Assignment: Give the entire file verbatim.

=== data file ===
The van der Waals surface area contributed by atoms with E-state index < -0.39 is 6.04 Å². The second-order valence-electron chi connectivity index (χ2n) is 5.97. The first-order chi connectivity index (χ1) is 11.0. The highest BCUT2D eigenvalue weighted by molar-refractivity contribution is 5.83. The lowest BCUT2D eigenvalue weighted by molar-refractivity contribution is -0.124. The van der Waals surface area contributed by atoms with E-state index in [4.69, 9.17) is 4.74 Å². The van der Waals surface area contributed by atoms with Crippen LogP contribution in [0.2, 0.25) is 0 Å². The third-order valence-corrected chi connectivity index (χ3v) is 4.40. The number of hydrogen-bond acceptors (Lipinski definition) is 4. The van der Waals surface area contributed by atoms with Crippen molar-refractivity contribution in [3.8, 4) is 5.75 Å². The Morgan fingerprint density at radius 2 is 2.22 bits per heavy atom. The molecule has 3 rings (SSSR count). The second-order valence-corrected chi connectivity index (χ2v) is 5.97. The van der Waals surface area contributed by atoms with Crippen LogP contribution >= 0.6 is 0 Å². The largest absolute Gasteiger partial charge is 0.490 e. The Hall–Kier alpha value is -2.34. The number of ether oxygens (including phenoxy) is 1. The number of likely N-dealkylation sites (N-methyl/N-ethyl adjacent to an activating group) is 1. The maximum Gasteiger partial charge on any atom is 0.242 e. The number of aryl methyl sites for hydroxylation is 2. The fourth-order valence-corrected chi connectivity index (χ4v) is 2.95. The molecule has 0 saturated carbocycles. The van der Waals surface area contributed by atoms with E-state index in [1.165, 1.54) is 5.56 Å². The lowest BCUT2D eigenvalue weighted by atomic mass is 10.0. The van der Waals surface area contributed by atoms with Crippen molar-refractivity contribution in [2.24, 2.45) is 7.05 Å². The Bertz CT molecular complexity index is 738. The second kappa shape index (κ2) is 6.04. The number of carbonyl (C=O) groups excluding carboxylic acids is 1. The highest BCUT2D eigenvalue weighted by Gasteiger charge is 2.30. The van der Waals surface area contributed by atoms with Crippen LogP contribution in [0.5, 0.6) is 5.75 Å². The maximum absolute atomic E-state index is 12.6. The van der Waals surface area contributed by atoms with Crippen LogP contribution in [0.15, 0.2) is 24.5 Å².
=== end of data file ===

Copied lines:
The van der Waals surface area contributed by atoms with E-state index < -0.39 is 6.04 Å². The second-order valence-electron chi connectivity index (χ2n) is 5.97. The first-order chi connectivity index (χ1) is 11.0. The highest BCUT2D eigenvalue weighted by molar-refractivity contribution is 5.83. The lowest BCUT2D eigenvalue weighted by molar-refractivity contribution is -0.124. The van der Waals surface area contributed by atoms with E-state index in [4.69, 9.17) is 4.74 Å². The van der Waals surface area contributed by atoms with Crippen LogP contribution in [0.2, 0.25) is 0 Å². The third-order valence-corrected chi connectivity index (χ3v) is 4.40. The number of hydrogen-bond acceptors (Lipinski definition) is 4. The van der Waals surface area contributed by atoms with Crippen molar-refractivity contribution in [3.8, 4) is 5.75 Å². The Morgan fingerprint density at radius 2 is 2.22 bits per heavy atom. The molecule has 3 rings (SSSR count). The second-order valence-corrected chi connectivity index (χ2v) is 5.97. The van der Waals surface area contributed by atoms with Crippen LogP contribution >= 0.6 is 0 Å². The largest absolute Gasteiger partial charge is 0.490 e. The Hall–Kier alpha value is -2.34. The number of ether oxygens (including phenoxy) is 1. The number of likely N-dealkylation sites (N-methyl/N-ethyl adjacent to an activating group) is 1. The maximum Gasteiger partial charge on any atom is 0.242 e. The number of aryl methyl sites for hydroxylation is 2. The fourth-order valence-corrected chi connectivity index (χ4v) is 2.95. The molecule has 0 saturated carbocycles. The van der Waals surface area contributed by atoms with E-state index in [1.165, 1.54) is 5.56 Å². The lowest BCUT2D eigenvalue weighted by atomic mass is 10.0. The van der Waals surface area contributed by atoms with Crippen molar-refractivity contribution in [2.24, 2.45) is 7.05 Å². The Bertz CT molecular complexity index is 738. The second kappa shape index (κ2) is 6.04. The number of carbonyl (C=O) groups excluding carboxylic acids is 1. The highest BCUT2D eigenvalue weighted by Gasteiger charge is 2.30. The van der Waals surface area contributed by atoms with Crippen LogP contribution in [0.5, 0.6) is 5.75 Å². The maximum absolute atomic E-state index is 12.6. The van der Waals surface area contributed by atoms with Crippen LogP contribution in [0.15, 0.2) is 24.5 Å².